Airlines used pandemic to erode working conditions for thousands of staff, report finds
• Major airlines used pandemic as an excuse to force workers into contracts with worse terms, new research shows.
• Employers including Qantas, Ryanair and British Airways criticised for overzealous cost cutting measures despite airlines receiving USD $137bn in state aid.
• Eroded working conditions have led to staffing crises and loss of employee trust, says International Transport Workers’ Federation.
London, UK: 26 August 2022 – Many major airlines around the world used the Covid-19 pandemic to erode basic working conditions for hundreds of thousands of employees, a new
industry report has found. As well as carrying out massive job cuts during the pandemic, airlines including British Airways, Qantas and Lufthansa used aggressive tactics including ‘fire and rehire’ and outsourcing, as well as policies of unpaid leave and wage freezes, to shift workers onto inferior employment contracts, according to ‘Employer Responses to Covid-19 In the Aviation Industry’.
Compiled by the Public Services International Research Unit (PSIRU) and Centre for Research in Employment and Work (CREW) at the University of Greenwich and commissioned by the International Transport Workers’ Federation (ITF), the report looks at policies and practices from March 2020 through May 2022. The report finds that airlines have ‘reaped the whirlwind’ of these approaches, as they now face chronic staffing shortages as air travel returns to pre-pandemic levels.
‘Fire and rehire’ involves dismissing (or threatening to dismiss) employees, then re-hiring them on new inferior contracts. The report identifies several airlines using this as a
bargaining chip to compel workers to endure further concessions and pay cuts. In the UK, Unite the Union agreed to temporary pay cuts in order to save 1,800 Ryanair cabin crew jobs. Similarly, Wizzair used the threat of 1,000 redundancies to push through wage cuts of 14% to 22% for employees. According to the report, Qantas threatened cabin crew that it would seek to terminate the collective agreement if they did not accept pay cuts.
The report looked at 15 major airlines and assessed their responses to the Covid-19 pandemic, including job cuts, government support packages, restructuring efforts, and the
outsourcing of roles. It found that combined, the airlines received some USD $137 billion in state-sponsored emergency support from March 2020 until March 2021. However, the author notes that this support often came with ‘no strings attached’, meaning specific support for the retention of the airline’s workforce was not stipulated.
During the pandemic, Qantas claimed AUD $2 billion in state support. However, the airline cut jobs and initiated restructuring efforts aimed at pushing back against a growth in
unionisation, particularly among ground crew. It outsourced 2,000 jobs to ground handling workers that had previously been in-house, shifting them to third party contractors,
Similarly, British Airways accessed £300 million from the UK Government’s Corporate Financing Facility, but announced 12,000 job cuts early into the pandemic. The year before it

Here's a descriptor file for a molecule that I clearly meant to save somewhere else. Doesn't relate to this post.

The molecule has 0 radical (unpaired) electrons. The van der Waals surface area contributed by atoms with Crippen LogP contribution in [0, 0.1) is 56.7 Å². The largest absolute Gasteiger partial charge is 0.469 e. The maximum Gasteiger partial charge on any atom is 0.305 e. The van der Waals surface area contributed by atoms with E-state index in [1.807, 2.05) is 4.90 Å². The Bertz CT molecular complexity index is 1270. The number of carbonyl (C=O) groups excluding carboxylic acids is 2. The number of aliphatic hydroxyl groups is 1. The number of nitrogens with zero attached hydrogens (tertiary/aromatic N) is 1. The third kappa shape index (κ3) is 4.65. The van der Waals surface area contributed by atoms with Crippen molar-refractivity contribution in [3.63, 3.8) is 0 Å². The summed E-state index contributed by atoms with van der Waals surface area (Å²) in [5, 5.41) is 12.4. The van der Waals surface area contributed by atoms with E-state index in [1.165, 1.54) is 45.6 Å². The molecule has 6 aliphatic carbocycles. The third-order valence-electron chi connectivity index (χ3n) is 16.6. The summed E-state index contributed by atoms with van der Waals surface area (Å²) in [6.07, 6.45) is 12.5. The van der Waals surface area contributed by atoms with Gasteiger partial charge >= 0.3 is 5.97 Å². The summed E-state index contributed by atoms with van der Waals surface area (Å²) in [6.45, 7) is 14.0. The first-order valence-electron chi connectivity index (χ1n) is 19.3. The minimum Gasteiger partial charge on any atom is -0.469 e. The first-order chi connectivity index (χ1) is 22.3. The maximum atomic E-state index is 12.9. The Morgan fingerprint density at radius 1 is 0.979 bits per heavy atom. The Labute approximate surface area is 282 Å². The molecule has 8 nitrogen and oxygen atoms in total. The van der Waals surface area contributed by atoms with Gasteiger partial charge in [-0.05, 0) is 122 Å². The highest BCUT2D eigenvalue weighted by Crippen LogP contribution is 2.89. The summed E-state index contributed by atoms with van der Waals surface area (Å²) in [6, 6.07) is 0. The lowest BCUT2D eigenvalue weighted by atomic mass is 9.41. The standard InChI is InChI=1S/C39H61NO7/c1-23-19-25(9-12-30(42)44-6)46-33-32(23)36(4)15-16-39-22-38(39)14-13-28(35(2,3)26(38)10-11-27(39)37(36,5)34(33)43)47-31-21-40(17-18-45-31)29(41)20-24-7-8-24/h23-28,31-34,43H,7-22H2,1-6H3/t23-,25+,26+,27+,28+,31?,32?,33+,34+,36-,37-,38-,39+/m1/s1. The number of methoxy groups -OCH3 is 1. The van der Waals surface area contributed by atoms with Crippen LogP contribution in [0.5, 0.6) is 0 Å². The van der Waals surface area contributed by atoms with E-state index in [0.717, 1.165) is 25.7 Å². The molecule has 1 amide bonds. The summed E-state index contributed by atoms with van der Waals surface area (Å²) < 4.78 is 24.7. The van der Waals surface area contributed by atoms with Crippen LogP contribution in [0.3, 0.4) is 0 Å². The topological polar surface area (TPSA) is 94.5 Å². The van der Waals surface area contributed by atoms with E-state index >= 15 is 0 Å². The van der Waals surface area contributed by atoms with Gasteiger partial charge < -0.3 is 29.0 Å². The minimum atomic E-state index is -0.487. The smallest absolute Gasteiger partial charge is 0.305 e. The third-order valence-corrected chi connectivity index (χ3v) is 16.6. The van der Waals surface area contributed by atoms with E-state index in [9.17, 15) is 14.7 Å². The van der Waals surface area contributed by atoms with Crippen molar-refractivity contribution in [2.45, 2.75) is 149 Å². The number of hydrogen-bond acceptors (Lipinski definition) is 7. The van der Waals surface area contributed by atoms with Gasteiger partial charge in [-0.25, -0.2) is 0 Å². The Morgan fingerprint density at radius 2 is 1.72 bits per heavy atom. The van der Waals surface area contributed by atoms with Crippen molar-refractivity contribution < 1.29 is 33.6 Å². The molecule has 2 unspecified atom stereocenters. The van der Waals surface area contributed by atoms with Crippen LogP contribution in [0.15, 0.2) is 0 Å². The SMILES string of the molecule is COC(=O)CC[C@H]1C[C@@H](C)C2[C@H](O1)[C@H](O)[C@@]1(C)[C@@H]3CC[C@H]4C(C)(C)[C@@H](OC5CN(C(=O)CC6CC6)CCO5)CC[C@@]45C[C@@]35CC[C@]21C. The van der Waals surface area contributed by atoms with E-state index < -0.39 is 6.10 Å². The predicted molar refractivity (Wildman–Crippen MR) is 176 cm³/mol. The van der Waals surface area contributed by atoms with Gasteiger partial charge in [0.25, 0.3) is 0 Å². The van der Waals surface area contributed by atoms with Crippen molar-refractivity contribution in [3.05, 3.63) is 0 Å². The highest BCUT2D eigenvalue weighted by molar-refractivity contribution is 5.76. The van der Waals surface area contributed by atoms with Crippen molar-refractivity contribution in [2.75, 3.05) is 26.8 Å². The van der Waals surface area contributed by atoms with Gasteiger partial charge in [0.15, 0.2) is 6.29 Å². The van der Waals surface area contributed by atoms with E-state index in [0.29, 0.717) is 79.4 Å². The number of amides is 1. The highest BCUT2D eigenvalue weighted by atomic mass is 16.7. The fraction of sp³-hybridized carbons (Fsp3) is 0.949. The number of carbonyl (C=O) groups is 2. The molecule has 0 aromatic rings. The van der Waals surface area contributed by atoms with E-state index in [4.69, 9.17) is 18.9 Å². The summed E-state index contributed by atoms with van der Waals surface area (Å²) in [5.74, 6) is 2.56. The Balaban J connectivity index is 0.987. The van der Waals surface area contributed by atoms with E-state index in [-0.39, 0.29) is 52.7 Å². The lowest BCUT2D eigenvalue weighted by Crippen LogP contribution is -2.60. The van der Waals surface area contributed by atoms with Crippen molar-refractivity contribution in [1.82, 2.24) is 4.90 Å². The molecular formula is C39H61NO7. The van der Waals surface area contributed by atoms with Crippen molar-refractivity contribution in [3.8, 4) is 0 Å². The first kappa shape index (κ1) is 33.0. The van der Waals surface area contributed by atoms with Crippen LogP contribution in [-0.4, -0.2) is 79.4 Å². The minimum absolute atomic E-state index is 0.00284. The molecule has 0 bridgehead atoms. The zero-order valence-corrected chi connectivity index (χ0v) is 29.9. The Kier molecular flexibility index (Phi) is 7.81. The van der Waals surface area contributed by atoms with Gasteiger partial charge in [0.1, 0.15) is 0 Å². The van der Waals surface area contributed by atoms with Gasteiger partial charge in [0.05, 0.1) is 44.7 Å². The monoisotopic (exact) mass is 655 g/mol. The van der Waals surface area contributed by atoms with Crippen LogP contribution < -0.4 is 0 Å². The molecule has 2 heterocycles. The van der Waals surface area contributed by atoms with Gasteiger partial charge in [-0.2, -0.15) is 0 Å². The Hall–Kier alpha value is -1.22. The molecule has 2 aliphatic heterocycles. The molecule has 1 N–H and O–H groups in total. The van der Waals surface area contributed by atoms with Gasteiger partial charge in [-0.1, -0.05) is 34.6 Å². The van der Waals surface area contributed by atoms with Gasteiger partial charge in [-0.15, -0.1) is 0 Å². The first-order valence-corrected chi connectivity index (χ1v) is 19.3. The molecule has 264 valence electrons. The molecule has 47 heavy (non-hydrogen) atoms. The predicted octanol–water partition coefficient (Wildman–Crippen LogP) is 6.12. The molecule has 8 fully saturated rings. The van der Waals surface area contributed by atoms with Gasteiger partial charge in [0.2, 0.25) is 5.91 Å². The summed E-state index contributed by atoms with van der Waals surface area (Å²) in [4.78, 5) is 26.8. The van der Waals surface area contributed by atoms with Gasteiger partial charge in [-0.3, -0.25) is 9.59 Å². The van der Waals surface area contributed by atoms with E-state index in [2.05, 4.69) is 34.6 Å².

had recorded profits of USD $3.5 billion. The report also examines the current staffing crisis for airlines, and makes a direct link between it and the practices of airlines during the pandemic. The authors find that ‘airlines that had been cut to the bone’ were unable to ramp up their operations to keep up with the surge in demand in early 2022.
In recent months, travellers across the world have been plagued by flight delays and cancellations due to staff shortages. Between January through to 4 August 2022, almost 1.2
million flights have been cancelled within three weeks of their scheduled departure. Stephen Cotton, General Secretary ITF: “The Covid-19 pandemic was an unprecedented
shock to the aviation industry, but airlines globally used it as a pretext to initiate layoffs, weaken labour contracts, and create low-cost subsidiaries – many of which had been on their agendas for decades. “The aviation industry is now reaping the decisions made to protect profits over people during the pandemic. While the workers on the front line are appeasing upset travellers and sorting through mountains of luggage, the heads of airlines, airports and companies across the delivery chain need to work with governments and unions to rectify the root causes of this travel crisis. “Without strong coordination across the industry, that looks at the current crisis, alongside the long-term sustainability of aviation, the industry will move from crisis to crisis. We call on all industry players to stop the finger pointing that we’ve seen over the past few months, and instead focus on the structural transformation needed to make the aviation industry economically, socially, and environmentally sustainable.”
Author of the report Dr Kyla Sankey: “Emergency government relief packages can offer crucial life support for economically strategic sectors like aviation in the face of crisis. But the
lesson of the pandemic is that the most crucial issue for workers is whether this support comes with strings attached. “The experience of the CARES Act in the United States shows how trade unions can shape the agendas of financial relief packages, requiring companies to cut executive pay, retain their workforce, eschew outsourcing and engage in collective bargaining. “Rather than facilitating the race-to-the-bottom, state aid must come with conditions ensuring it is invested productively, in line with social and environmental goals rather than narrow interests. Conditions can require companies to protect pay and conditions of workers, adopt climate targets and engage in collective bargaining.”